Division of Workers’ Compensation To Investigate Claims Filed by Judges
The Division of Workers' Compensation on Wednesday announced that it would launch an investigation of the Workers' Compensation Ethics Advisory Committee, which reviews complaints against judges, and increase efforts to ensure workers' compensation cases filed by judges are not heard by their colleagues, the Sacramento Bee reports. The actions come after the Bee in November reported on the high rates of on-the-job injuries claimed by worker's compensation judges, according to DWC Director Andrea Hoch.
The Bee investigation found that worker's compensation judges were six times as likely as other judges to file injury cases. Such cases involved judges who "were hurt tripping over phone cords, loading boxes into trunks and rearranging artwork," the Bee reports.
Hoch said on Wednesday that she wants to evaluate the types of complaints received by the advisory panel, which was created in 1996 to review complaints against judges, and how the committee receives complaints. "We're seeing if there's anything to do to improve its effectiveness," she said.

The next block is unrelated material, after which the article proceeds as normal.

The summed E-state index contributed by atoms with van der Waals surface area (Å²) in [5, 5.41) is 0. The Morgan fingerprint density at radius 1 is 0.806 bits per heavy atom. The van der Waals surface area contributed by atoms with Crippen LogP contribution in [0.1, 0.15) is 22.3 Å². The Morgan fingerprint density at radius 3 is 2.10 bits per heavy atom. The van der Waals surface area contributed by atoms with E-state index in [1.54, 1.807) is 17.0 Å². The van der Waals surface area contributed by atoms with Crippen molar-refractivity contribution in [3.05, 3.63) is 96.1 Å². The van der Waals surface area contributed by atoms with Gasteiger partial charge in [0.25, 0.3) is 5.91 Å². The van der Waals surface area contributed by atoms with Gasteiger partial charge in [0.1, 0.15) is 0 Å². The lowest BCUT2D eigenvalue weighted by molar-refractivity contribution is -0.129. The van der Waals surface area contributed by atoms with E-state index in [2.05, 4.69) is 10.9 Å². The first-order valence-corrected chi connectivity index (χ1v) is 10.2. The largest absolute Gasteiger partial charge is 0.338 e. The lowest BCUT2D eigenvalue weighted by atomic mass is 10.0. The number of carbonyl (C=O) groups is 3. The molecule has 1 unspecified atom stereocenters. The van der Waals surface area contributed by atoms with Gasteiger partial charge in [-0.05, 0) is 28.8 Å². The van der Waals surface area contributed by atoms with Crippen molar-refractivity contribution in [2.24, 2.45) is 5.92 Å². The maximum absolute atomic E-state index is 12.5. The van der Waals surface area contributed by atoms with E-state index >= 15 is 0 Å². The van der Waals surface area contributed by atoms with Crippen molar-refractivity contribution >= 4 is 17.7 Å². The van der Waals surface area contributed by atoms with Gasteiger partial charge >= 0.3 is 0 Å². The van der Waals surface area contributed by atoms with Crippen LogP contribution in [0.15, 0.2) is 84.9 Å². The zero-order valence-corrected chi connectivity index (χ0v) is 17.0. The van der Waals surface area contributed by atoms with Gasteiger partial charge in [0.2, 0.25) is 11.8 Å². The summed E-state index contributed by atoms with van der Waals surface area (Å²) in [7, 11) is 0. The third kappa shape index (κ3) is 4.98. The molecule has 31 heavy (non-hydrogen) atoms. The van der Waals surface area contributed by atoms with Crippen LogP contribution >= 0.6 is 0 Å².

She added that there might be a way for attorneys to file ethical complaints anonymously, "without concern for the consequences." Critics say that attorneys might be reluctant to ask judges to excuse "themselves in the close-knit world of workers' comp," the Bee reports.
Hoch said she also wants to ensure that the case transfer policy, which requires all employees who file workers' compensation claims have their cases transferred to avoid being handled by immediate colleagues, is being followed. Formalizing the process through regulation is one possibility, she said.
Insurance Commissioner John Garamendi (D) said, "If the judges are unwilling to use the new laws in ways that are appropriate, then get some new judges. They are there to administer the law, not to abuse it" (Hill/Korber, Sacramento Bee, 12/2).
The workers' compensation "fiasco isn't [Gov. Arnold] Schwarzenegger's [R] fault alone," Steve Lopez writes in his Los Angeles Times "Points West" column, noting that the "phony" workers' compensation reform bill "got stamped by the Legislature." However, the governor "is the one who touted the reform as if it were the breakthrough of the century," Lopez writes (Lopez, Los Angeles Times, 12/3).This is part of the California Healthline Daily Edition, a summary of health policy coverage from major news organizations. Sign up for an email subscription.